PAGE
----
Survivors of sexual assault or sexual abuse in childhood may abuse drugs to help them “numb out” and push away the painful memories of sexual violence. Victims may also turn to drugs instead of true recovery resources, such as counseling; they may not think that friends or family will understand them, they may not know where to access recovery resources, or they may be embarrassed to talk about what happened.
Friends and family of sexual assault survivors may be among the first to recognize the signs of substance abuse. Early recognition increases chances for successful treatment.
Warning signs include:
• Giving up past activities or hobbies
• Spending time with new friends who may be a negative influence
• Declining grades or performance at work
• Aggressiveness, irritability
• Disappearing money or valuables from family and friends
• Depression or hopelessness
• Avoiding friends and family
• Drinking and driving or getting in trouble with the law
• Suspension from school or work
If you have a friend or family member there is help available.
Resources for survivors of child sexual assault and abuse.
There are many national and local organizations which provide resources for adult survivors of sexual abuse as well as family members or parents of children who have been sexually abused.
RAINN – Rape, Abuse and Incest National Network has a website (http://www.rainn.org) and a hotline number of 1-800-656-HOPE. The website provides much information about where to get help, how to get additional information and a newsroom which provides help information about recent cases in the media.
ASCA – Adult Survivors of Child Sexual Abuse is an international self help support group designed specifically for adult’s survivors of neglect, physical, sexual and/or emotional abuse. This program offers community based self help support groups; web based self help support groups, survivor to thrive work box. It has a website (http://www.ascasupport.org).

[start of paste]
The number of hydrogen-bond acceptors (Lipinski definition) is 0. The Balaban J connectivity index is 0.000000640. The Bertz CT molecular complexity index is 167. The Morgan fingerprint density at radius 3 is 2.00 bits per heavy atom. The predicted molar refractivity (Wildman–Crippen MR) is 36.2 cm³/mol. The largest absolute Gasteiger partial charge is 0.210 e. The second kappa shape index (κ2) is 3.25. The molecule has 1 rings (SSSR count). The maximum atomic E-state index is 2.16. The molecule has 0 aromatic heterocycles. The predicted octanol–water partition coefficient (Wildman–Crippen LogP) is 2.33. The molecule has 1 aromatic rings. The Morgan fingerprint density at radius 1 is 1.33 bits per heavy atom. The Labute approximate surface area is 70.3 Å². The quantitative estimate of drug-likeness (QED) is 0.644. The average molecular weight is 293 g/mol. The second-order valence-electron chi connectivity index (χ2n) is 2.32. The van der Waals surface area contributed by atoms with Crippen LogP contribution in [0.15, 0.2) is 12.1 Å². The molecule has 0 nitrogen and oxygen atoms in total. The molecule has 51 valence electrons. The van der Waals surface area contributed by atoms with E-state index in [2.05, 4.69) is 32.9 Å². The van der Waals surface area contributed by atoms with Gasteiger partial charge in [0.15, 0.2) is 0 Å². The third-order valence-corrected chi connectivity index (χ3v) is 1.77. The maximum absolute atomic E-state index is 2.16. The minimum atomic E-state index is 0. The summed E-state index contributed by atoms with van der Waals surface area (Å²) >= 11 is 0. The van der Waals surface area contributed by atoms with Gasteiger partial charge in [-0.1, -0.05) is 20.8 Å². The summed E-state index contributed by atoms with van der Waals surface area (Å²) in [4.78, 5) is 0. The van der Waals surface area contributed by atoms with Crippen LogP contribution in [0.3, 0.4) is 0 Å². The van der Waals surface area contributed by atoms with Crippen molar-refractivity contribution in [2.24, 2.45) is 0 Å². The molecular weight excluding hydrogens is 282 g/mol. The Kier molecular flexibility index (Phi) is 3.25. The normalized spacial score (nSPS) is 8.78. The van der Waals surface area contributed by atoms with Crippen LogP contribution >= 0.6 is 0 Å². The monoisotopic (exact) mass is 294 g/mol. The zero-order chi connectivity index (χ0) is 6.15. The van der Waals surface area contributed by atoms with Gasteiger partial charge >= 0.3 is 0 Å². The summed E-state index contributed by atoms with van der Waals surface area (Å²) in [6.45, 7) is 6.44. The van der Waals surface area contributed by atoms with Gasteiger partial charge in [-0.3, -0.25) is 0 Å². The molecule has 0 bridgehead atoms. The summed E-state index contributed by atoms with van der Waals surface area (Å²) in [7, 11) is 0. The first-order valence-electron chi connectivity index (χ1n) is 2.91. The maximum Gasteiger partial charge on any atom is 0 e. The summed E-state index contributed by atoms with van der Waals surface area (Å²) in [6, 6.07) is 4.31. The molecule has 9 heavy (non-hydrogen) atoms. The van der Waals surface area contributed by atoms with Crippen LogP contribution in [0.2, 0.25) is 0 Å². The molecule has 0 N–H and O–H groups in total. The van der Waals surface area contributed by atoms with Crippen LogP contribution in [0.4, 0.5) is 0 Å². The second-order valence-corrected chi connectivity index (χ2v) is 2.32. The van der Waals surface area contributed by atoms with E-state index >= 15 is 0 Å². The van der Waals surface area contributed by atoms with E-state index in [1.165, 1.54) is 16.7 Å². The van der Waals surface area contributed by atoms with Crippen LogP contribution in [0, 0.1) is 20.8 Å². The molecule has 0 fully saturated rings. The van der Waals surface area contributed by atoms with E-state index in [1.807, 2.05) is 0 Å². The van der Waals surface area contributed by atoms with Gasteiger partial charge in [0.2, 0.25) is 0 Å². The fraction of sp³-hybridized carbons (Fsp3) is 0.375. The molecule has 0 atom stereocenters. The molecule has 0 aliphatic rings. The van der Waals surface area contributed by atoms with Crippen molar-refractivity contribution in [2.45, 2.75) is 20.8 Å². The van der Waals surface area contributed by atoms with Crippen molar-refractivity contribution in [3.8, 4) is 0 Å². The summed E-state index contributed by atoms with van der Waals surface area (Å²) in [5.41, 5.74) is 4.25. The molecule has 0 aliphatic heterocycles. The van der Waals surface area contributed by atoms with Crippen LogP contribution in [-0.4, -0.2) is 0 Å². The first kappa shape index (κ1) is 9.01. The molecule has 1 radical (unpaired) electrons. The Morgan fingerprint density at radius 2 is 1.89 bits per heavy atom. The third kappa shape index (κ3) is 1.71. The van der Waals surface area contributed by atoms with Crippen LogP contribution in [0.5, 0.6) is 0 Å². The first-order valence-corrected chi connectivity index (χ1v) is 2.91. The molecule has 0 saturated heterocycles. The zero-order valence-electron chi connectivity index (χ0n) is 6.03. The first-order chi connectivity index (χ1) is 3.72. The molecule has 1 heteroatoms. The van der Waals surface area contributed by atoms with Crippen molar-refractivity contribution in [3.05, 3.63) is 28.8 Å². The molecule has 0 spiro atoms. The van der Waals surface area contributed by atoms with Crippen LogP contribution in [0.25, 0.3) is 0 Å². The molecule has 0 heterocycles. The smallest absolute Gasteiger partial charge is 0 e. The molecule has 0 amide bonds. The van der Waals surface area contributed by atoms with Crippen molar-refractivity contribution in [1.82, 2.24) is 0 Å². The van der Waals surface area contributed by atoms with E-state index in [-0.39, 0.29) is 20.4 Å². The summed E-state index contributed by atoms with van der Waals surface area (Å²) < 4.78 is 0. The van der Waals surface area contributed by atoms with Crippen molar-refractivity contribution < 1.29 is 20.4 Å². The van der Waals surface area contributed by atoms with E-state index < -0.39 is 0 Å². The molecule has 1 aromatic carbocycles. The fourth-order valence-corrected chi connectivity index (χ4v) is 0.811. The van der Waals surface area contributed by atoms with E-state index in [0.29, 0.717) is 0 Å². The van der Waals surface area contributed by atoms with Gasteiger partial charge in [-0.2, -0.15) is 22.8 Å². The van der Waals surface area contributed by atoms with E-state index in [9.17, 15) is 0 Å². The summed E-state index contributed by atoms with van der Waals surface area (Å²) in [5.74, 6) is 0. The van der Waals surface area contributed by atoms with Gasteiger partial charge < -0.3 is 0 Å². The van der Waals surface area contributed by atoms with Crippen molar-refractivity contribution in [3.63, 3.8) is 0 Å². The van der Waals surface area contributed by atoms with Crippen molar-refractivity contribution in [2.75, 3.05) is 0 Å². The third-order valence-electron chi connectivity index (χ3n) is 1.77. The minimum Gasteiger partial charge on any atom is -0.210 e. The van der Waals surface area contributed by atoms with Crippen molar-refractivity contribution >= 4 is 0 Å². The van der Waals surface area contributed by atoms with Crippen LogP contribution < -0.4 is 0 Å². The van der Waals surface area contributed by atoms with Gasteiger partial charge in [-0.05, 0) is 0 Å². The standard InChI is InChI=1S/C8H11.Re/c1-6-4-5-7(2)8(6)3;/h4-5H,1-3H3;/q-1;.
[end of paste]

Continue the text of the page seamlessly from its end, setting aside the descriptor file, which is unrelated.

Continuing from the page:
The National Crime Victim Bar Association is an affiliate and program of the National Center for Victims of Crime. It was founded in April 1999, creating the nation’s first professional association of attorneys and expert witnesses dedicated to helping victims seek justice through the civil system. The National Crime Victim Bar Association continues the pioneering work of Frank Carrington and is a testament to the National Center for Victims of Crime’s long-standing commitment to civil justice for victims. Crime victims deserve compensation for the harms they have suffered, and third parties are increasingly held accountable through the civil justice system. ( http://www.victimsofcrime.org)
Ammerman, R.T.; Kolko, D.J., et al. Child Abuse Potential and Parents with Histories of Substance Use Disorder Child Abuse and Neglect, 23 (12): 1225-1238 (1999)
Downs, W.R. and Miller, B.A., Relationships Between Experiences of Parental Violence During Childhood and Women’s Self-Esteem Violence and Victims, 13 (1): 63-77 (1988)
Wilsnack, S.C., Vogeltanz, N.D., et al., Childhood Sexual Abuse and Women’s Substance Abuse: National Survey Findings Journal of Study of Alcohol 1997 May: 58 (3): 264-271
Simpson, T.L. and Miller, R.W., Co-Committance Between Childhood Sexual and Physical Abuse and Substance Problems. A Review – The Clinical Psychological Review 2002 February 22 (1) 27-77
Url: Susan B. Ramsey